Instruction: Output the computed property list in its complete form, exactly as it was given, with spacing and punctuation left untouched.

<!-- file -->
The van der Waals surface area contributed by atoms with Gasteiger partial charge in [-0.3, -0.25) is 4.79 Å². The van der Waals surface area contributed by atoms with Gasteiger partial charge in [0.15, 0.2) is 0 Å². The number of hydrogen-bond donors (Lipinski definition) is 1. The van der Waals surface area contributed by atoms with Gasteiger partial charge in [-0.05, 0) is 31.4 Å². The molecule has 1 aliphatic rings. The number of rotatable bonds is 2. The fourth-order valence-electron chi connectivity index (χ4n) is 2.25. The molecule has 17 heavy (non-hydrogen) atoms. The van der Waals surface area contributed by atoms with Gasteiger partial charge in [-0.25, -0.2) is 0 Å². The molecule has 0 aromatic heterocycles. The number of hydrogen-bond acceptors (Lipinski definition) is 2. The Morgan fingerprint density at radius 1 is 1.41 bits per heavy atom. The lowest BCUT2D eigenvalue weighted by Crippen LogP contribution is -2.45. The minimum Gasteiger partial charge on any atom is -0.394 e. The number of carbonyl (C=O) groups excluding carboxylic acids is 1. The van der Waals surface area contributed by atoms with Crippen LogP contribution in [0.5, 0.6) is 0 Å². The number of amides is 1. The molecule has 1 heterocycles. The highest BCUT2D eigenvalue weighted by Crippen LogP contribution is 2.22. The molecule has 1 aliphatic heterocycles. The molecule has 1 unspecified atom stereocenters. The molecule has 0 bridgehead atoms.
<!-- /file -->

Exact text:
The van der Waals surface area contributed by atoms with Gasteiger partial charge in [-0.3, -0.25) is 4.79 Å². The van der Waals surface area contributed by atoms with Gasteiger partial charge in [0.15, 0.2) is 0 Å². The number of hydrogen-bond donors (Lipinski definition) is 1. The van der Waals surface area contributed by atoms with Gasteiger partial charge in [-0.05, 0) is 31.4 Å². The molecule has 1 aliphatic rings. The number of rotatable bonds is 2. The fourth-order valence-electron chi connectivity index (χ4n) is 2.25. The molecule has 17 heavy (non-hydrogen) atoms. The van der Waals surface area contributed by atoms with Gasteiger partial charge in [-0.25, -0.2) is 0 Å². The molecule has 0 aromatic heterocycles. The number of hydrogen-bond acceptors (Lipinski definition) is 2. The Morgan fingerprint density at radius 1 is 1.41 bits per heavy atom. The lowest BCUT2D eigenvalue weighted by Crippen LogP contribution is -2.45. The minimum Gasteiger partial charge on any atom is -0.394 e. The number of carbonyl (C=O) groups excluding carboxylic acids is 1. The van der Waals surface area contributed by atoms with Crippen LogP contribution in [0.5, 0.6) is 0 Å². The number of amides is 1. The molecule has 1 heterocycles. The highest BCUT2D eigenvalue weighted by Crippen LogP contribution is 2.22. The molecule has 1 aliphatic heterocycles. The molecule has 1 unspecified atom stereocenters. The molecule has 0 bridgehead atoms.